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Early childhood caries (ECC) is the most common chronic disease affecting children, despite being almost 100% preventable. ECC has become associated with a multi-factorial etiology including poor feeding practices, enamel hypoplasia, oral colonization by cariogenic bacteria, and demineralized tooth structure due to metabolism of sugars by tooth-adherent bacteria. ECC can lead to school absences, poor school performance, difficulty sleeping, attention problems, slower social development, and poor overall health. According to U.S. Preventative Services Task Force (USPSTF) guidelines, all children are at potential risk for developing ECC beginning at the time of first tooth eruption. While there are no validated multivariate screening tools to determine which children are at higher risk for ECC, there are a number of individual factors that elevate risk, including lack of preventative oral health care and screening before the age of 3 years old. The American Academy of Pediatrics (AAP) recommends fluoride varnish in the primary care setting every 3-6 months starting at tooth emergence. Thus, primary care providers can play a major role in screening for and preventing ECC by initiating fluoride varnish and providing parents and/or caregivers with information on proper oral hygiene for their children at routine well-child visits.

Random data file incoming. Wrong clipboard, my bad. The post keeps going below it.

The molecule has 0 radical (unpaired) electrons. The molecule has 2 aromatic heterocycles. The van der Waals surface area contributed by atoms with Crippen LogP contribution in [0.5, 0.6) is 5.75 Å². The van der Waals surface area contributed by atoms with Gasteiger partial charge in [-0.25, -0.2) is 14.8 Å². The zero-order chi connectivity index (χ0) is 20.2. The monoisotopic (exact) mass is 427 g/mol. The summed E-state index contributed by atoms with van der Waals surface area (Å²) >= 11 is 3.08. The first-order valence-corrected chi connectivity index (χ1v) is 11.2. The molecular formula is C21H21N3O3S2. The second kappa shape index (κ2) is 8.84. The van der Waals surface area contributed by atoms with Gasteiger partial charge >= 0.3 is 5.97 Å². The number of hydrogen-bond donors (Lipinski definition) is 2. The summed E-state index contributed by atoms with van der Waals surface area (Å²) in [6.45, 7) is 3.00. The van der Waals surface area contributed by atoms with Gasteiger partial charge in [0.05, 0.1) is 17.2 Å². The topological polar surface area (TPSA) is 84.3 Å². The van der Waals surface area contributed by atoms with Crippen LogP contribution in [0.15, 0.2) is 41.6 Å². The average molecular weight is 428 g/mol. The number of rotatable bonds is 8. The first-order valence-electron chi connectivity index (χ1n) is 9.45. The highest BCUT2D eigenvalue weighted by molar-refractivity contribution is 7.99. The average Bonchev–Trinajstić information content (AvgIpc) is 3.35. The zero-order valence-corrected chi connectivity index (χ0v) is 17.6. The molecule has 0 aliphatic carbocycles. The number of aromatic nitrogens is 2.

Clinical Site

UVMMC Hinesburg Family Practice


Vermont, Early Childhood Caries, Pediatric Oral Health, Fluoride Varnish, Water Fluoridation

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Creative Commons License
This work is licensed under a Creative Commons Attribution 4.0 License.


Dental Hygiene | Dental Public Health and Education | Medical Education | Oral Biology and Oral Pathology | Pediatric Dentistry and Pedodontics | Primary Care

Integrating Oral Health in Primary Care to Reduce Early Childhood Caries (ECC): Evidence-Based Guidelines and Recommendations